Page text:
In this prospective single-center study, consecutive patients with both clinically and radiologically defined LSS underwent surgical treatment at one or two levels (decompression, or posterolateral or transforaminal lumbar interbody fusion) between October 2015 and April 2018. Exclusion criteria consisted of (1) medical conditions such as stroke, neuromuscular disease, cancer, high risk of infection, or cardiovascular disease that researchers have determined to affect surgery or might lead to an unusual postoperative course; (2) dementia or inability to complete the questionnaire independently; (3) previous spine surgery; (4) pacemaker use; (5) non-ambulatory status; and (6) need for long-term care insurance certified by the Ministry of Health, Labour and Welfare. There were 82 (41 male and 41 female) patients included in this study (Fig. 1). All participants provided written informed consent. The study was approved by the local ethics committee of the Tottori University Faculty of Medicine on 31 August 2015 (No. 1508B013).

Fig. 1
figure 1

Participant selection flowchart

Baseline data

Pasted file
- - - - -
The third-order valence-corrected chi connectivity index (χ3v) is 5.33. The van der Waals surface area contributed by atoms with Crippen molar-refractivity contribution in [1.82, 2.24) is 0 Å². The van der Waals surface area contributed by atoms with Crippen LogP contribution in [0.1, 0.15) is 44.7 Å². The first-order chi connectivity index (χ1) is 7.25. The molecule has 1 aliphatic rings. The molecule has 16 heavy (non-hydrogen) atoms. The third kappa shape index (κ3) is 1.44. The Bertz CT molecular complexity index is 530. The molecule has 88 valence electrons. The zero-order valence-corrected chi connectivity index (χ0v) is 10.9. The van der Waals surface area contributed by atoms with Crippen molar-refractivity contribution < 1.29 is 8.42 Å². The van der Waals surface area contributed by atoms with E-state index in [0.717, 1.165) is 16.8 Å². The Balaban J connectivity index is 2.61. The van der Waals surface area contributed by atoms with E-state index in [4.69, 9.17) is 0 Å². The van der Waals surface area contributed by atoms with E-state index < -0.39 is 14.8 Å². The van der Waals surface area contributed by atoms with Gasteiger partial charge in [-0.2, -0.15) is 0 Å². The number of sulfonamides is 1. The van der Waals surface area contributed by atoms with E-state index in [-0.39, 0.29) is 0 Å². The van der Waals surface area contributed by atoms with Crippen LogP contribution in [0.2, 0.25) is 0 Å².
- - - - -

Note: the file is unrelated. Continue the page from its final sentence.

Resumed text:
As part of the preoperative evaluation that occurred between hospital admission and surgery, demographic data were collected. In addition, participants completed questionnaires and functional tests described below. The results of the preoperative evaluation were used as baseline data.

Demographic and clinical information

Characteristics such as age, sex, body height, body weight, body mass index (BMI), symptom duration, neurological findings such as deep tendon reflexes (patellar tendon reflex and Achilles tendon reflex) and sensory disturbance, history of fragility fracture, and comorbidities such as hypertension, hyperlipidemia, and diabetes were extracted from medical records. For deep tendon reflexes, the results on the symptomatic side were used. Deep tendon reflexes were categorized as 0 for absent, 1 for diminished, 2 for normal, and 3 for increased. A history of previous falls in the 12 months before the baseline assessment was recorded.

Data collection

Leg pain and back pain were evaluated using a numerical rating scale (NRS) [17].

Clinical data were evaluated using the Japanese Orthopaedic Association (JOA) score for low back pain [18].

Anxiety and depression were measured using the 14-item Hospital Anxiety and Depression Scale (HADS) [19]. There are seven items each for anxiety and depression. Items are scored from 0 to 3, with higher scores indicating greater anxiety (HADS-anxiety) or depression (HADS-depression). Subscale scores range from 0 to 21. The reliability and validity of the Japanese version of this scale have been verified [20, 21].